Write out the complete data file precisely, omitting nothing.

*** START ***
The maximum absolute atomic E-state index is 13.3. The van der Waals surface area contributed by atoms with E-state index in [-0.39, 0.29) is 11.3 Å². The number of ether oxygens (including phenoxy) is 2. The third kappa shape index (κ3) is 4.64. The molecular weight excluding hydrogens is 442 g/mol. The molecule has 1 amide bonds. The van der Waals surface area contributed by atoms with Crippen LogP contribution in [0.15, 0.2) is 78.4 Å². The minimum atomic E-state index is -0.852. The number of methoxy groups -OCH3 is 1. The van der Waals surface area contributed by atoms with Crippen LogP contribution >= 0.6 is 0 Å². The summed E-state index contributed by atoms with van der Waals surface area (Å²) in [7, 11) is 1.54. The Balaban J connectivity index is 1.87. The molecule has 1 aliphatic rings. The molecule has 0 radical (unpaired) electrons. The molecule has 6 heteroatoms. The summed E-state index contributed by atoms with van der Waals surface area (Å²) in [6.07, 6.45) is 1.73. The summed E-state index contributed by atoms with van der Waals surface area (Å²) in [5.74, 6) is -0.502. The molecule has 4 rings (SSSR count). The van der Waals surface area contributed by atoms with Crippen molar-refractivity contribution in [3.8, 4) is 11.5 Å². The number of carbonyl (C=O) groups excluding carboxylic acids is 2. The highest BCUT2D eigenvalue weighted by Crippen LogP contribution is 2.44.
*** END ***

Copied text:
The maximum absolute atomic E-state index is 13.3. The van der Waals surface area contributed by atoms with E-state index in [-0.39, 0.29) is 11.3 Å². The number of ether oxygens (including phenoxy) is 2. The third kappa shape index (κ3) is 4.64. The molecular weight excluding hydrogens is 442 g/mol. The molecule has 1 amide bonds. The van der Waals surface area contributed by atoms with Crippen LogP contribution in [0.15, 0.2) is 78.4 Å². The minimum atomic E-state index is -0.852. The number of methoxy groups -OCH3 is 1. The van der Waals surface area contributed by atoms with Crippen LogP contribution >= 0.6 is 0 Å². The summed E-state index contributed by atoms with van der Waals surface area (Å²) in [7, 11) is 1.54. The Balaban J connectivity index is 1.87. The molecule has 1 aliphatic rings. The molecule has 0 radical (unpaired) electrons. The molecule has 6 heteroatoms. The summed E-state index contributed by atoms with van der Waals surface area (Å²) in [6.07, 6.45) is 1.73. The summed E-state index contributed by atoms with van der Waals surface area (Å²) in [5.74, 6) is -0.502. The molecule has 4 rings (SSSR count). The van der Waals surface area contributed by atoms with Crippen molar-refractivity contribution in [3.8, 4) is 11.5 Å². The number of carbonyl (C=O) groups excluding carboxylic acids is 2. The highest BCUT2D eigenvalue weighted by Crippen LogP contribution is 2.44.